The Monitor :: Pre-schools impact negatively on children – MOH
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Pre-schools impact negatively on children – MOH

PALAPYE: Pre-schools have been identified as one of the factors that contribute to children’s early involvement in sexual activities since it leads to early child separation from the parents.
By Bonte Seepi Mon 15 Aug 2016, 15:49 pm (GMT +2)
The Monitor :: Pre-schools impact negatively on children – MOH








The ministry of health (MoH) revealed this on Wednesday during the community leadership (Dikgosi) sensitisation workshop here.

When addressing Dikgosi, Lesego Mokganya from the Sexual Reproductive Health (SRH) department stated that early separation with children by sending them to pre-schools contributes immensely to children getting out of the way and knowing about issues of sex at an early age. She said that a child should grow in a community.

“In the past, children went to school at the age of seven, at that age they were already taught principles by their parents, including other relatives from the extended family like uncles and aunts. Each family must have principles, so I call upon Dikgosi to go start building such principles at their families first before they can spread the message to the community,” said Mokganya.

She further encouraged the community leaders to start parental classes at their respective villages where they would call upon social workers to help them address the community on such issues.

She said they must discourage issues such as idleness whereby children are hired as housemaids and not allowed to engage in any household chores. She said young children who are raised like that could never learn anything since they cannot work.

Dikgosi were also urged to discourage giving children pocket money which parents do not take responsibility to ensure that such money is used wisely.

“As Batswana we don’t have principles in our families. We like copying what other people are doing although we belong to a country with a very rich culture. Charity begins at home. some children are raised in towns and parents would leave such children with televisions and cellphones; hence children will watch anything that they wish to without any restrictions from parents including pornography,” she added. According to Mokganya, children must be raised by their grandparents since they are old and wiser. She said one of the problems that the country will face is infertility since parents do not care

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about what their children eat.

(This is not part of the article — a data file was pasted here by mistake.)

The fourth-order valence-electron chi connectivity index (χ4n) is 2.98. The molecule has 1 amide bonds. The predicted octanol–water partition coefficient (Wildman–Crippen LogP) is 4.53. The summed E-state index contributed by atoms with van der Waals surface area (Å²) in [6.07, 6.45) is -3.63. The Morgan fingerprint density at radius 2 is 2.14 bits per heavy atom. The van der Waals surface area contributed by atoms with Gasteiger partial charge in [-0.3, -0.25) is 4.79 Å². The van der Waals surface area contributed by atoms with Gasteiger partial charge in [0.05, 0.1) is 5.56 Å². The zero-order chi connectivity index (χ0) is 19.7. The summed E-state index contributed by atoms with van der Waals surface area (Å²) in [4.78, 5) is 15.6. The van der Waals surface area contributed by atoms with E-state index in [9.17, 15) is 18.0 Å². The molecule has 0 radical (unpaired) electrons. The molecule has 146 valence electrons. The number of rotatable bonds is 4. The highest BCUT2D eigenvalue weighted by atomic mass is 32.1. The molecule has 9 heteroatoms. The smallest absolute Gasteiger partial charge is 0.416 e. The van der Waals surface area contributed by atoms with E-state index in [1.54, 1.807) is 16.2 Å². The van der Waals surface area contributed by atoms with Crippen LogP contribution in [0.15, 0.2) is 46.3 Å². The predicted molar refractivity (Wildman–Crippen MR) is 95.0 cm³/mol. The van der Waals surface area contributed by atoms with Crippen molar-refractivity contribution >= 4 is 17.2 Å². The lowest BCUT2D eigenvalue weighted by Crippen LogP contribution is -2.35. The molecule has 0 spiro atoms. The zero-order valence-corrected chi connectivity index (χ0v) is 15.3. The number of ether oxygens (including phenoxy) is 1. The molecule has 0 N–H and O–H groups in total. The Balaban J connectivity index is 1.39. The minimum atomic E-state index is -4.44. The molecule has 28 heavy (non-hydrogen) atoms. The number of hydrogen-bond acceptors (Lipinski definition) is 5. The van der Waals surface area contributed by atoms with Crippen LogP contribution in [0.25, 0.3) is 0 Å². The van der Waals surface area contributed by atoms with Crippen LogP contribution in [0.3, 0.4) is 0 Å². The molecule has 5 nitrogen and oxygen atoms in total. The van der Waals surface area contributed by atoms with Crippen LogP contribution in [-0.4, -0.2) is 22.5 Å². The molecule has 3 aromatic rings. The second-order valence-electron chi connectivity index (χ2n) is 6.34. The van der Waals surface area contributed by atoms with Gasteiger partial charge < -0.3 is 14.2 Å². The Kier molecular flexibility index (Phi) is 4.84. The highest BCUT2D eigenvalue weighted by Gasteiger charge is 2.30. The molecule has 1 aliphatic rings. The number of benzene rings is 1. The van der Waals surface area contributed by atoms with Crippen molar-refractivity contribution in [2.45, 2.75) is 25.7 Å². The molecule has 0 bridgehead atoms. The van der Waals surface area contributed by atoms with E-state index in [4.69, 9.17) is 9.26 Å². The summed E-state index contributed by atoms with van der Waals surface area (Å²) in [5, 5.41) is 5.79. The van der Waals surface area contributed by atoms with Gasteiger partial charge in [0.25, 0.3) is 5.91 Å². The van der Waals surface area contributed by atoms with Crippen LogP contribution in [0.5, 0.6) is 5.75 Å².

“These days women with men’s hormones are many and vice versa because parents fail to control what their children eat from an early age. That is why homosexuality is spreading in the country. As leaders of the people go and research about these hormones and let’s guide our children. United we stand, divided we fall,” Mokganya said. Another health worker, Gosata Gaeleswe from Adolescent Sexual and Reproductive Health said parents must discuss issues of sex with children as early as possible to avoid questions. She said in most cases children are not given a chance, but when they ask about such issues parents shout at them. “Open up to your children because once you deny them the chance to speak about issues of sex with you, they would consult their friends who would encourage them to experiment,” she said.

On their part, Dikgosi emphasised considering culture when raising the children. Most of the community leaders expressed unhappiness towards how today’s parents deny grandparents chances to raise the children.

Kgosi Mosalagae Galebone of Jamataka had this to say: “We must put God before everything and parents must come out of the comfort zone. These days children know everything so parents should as well open up to them and avoid secrets. Let’s put things straight but knowing what our culture dictates.” Another Kgosi, Mokhutshwane Sekgoma from Serowe also encouraged parents to raise their children in a cultural way but he wanted to know what the community leaders had done to ensure that where technology impacted the children there had been a difference.

Dikgosi were of the view that things have gone out of hand with the youth, but said things were messed up by the parents who could have taken responsibility to ensure that they raise children in a cultural way. They also outlined separation of parents and raising children as single parents as one of the reasons that lead to problems.

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